As a farm kid, being active wasn’t a choice. While we may not have been in sports, we rarely had time to be bored or lazy. When HockeyDad and I talked about our kids, the intention was to raise active kids. But y’all, not one person warned me about how busy boys are. I mean, I know girls are active and can be just as chaotic as boys. But when I put my boys beside my nieces, my boys will be climbing the walls, piling all over one another, making fart noises and laughing like lunatics.
Meanwhile, my nieces are playing with their dolls or drawing pictures. Quietly.
Having said that, they also wade right in and hold their own with the boys. But they do occasionally stop moving.
Not my boys. That’s the key difference.
People did warn me, however, about the volume of food they will eat. Well it’s no wonder with the amount of energy they expend in a day.
When I volunteered as team manager for Boy #3’s hockey team, I had to take Respect In Sport for Activity Leaders. In addition to the fundamentals, it covered how important four key areas were for an athlete’s overall health. While none of it was new information, it was a good reminder to get back to basics of raising active kids.
The bane of just about every parent’s existence. The constant and somewhat epic battle that is meal time. All three of my boys are champion snackers. And they will opt for healthy choices just as often as they will go for the “treats”. This has always been a comfort to me because at least they are getting healthy things at some point during the day. But I would like to sit them down to a plate of food at lunch or dinner without all hell breaking loose.
In our house, the rule is that they have to take a bite of everything. From there, we decide on how many bites is enough to consider them finished with dinner. We are slowly winning this battle. Boy #1 is a good eater now. Boy #2 is on his way to eating just about everything. I still can’t get him to eat cooked carrots, but he’ll eat raw carrots, so close enough. With Boy #3, the Meal Wars rage on.
If you are getting mostly healthy things into their bellies, you’re winning the war. And as long as you’re still trying, you’re still fighting the battle. Or so I keep telling myself.
I am not a religious woman, but I will thank whatever deity you present me with for blessing me with excellent sleepers. I honestly have no idea how it happened. Their early months weren’t a walk in the park, but all three were sleeping through the night by 14 months. And now, they go to sleep fairly easily and generally stay asleep. Not counting last night, of course. Last night we had a small furnace crawl in with us and kick HockeyDad out of bed in the wee hours of the morning. But that’s not a regular occurrence.
- For your Initiation player, they need between 10 and 13 hours of sleep a day.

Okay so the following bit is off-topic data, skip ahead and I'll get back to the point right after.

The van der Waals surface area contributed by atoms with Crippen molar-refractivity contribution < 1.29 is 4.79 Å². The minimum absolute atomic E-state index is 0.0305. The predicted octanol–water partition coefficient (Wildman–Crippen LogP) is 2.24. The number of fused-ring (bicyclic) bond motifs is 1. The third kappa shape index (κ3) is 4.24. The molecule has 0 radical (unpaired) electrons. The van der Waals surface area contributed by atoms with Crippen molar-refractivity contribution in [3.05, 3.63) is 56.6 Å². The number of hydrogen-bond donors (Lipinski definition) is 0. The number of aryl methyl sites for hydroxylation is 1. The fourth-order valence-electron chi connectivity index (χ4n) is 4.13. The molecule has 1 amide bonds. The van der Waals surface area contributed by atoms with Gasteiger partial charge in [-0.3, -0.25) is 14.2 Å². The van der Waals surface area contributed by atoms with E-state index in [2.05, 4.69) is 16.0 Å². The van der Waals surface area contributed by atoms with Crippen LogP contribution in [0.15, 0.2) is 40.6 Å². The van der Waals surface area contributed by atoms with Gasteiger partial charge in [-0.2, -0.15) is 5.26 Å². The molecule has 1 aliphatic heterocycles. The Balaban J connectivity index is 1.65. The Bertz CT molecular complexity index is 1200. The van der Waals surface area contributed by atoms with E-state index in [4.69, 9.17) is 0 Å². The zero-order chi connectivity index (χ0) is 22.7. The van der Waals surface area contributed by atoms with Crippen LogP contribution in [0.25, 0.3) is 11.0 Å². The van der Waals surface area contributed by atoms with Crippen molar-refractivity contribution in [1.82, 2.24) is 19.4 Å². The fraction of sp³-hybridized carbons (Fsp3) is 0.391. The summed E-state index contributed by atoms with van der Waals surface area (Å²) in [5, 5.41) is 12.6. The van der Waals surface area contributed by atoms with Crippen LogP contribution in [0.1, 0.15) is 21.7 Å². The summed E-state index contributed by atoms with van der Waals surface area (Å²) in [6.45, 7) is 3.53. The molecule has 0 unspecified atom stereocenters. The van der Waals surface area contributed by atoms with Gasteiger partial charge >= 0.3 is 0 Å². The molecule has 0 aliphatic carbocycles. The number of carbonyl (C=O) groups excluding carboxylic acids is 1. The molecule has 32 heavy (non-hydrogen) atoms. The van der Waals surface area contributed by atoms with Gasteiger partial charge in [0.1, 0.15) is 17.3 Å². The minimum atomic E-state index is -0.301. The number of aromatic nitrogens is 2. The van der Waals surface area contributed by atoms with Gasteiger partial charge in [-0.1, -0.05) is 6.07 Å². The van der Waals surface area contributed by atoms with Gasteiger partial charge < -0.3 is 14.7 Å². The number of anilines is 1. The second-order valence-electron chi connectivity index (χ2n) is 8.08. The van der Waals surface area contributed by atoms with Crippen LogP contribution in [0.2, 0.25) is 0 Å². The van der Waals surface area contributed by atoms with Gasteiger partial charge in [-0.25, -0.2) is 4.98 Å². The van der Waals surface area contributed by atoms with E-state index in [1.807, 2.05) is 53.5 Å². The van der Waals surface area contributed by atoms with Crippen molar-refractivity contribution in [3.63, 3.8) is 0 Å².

- Novice, Atom, and Peewee players need somewhere between 9 and 11 hours.
- Bantam and up need 8 to 10 hours, only slightly more than the recommended amount for adults.
This is one area that I struggle with for myself. So for the time being, it’s do as I say, not as I do. But I’m working on it. Typically, my kids will choose water to drink, though they do enjoy juice and milk with meals. Between meals, they will often go to the washroom (where they can reach the tap) and get themselves a drink of water when they need it. Much like Meal Wars, the battle to drink enough water is an ongoing one.
- For Initiation and Novice players, one litre is the recommended minimum. Though when they are on the ice or otherwise exerting themselves significantly, you might want to go over that threshold. I have found that most kids are fairly good at listening to their bodies, so I tend to take the thirst cues from them.
- Atom and Peewee players should be drinking a minimum of 1.5 litres.
- Bantam and up are the same as adults, with 8 to 10 glasses (or 2 litres) being recommended for their age group.
This is where hockey (or any organized sport) is a wonderful thing. Health Canada recommends that all kids get a minimum of 60 minutes of activity each day. This is no small feat in the middle of the Canadian winter when temperatures average -15 degrees Celsius (5 degrees Fahrenheit for my American friends) and can drop as low as -40 or more. So hockey gets us two hours of the seven each week, regardless of the weather outside. Score.
If you ever have doubted that recommendation, just come and hang out at my house after three straight days of bad weather. I promise you’ll understand how important activity is then. They sleep better when they’ve been busy during the day. They eat better and drink more water.
One last point, it’s really easy to put their needs first and forget your own. You can’t possibly keep up with them when you feel tired, dehydrated and run down. While you are raising active kids, remember the best thing you can do for them is set a good example. Take care of yourself. Get enough sleep. Drink water.
Yes, I’m mom’ing you. You can reciprocate in the comments section. I am as guilty of ignoring my own needs as the next parent.
See you at the rink.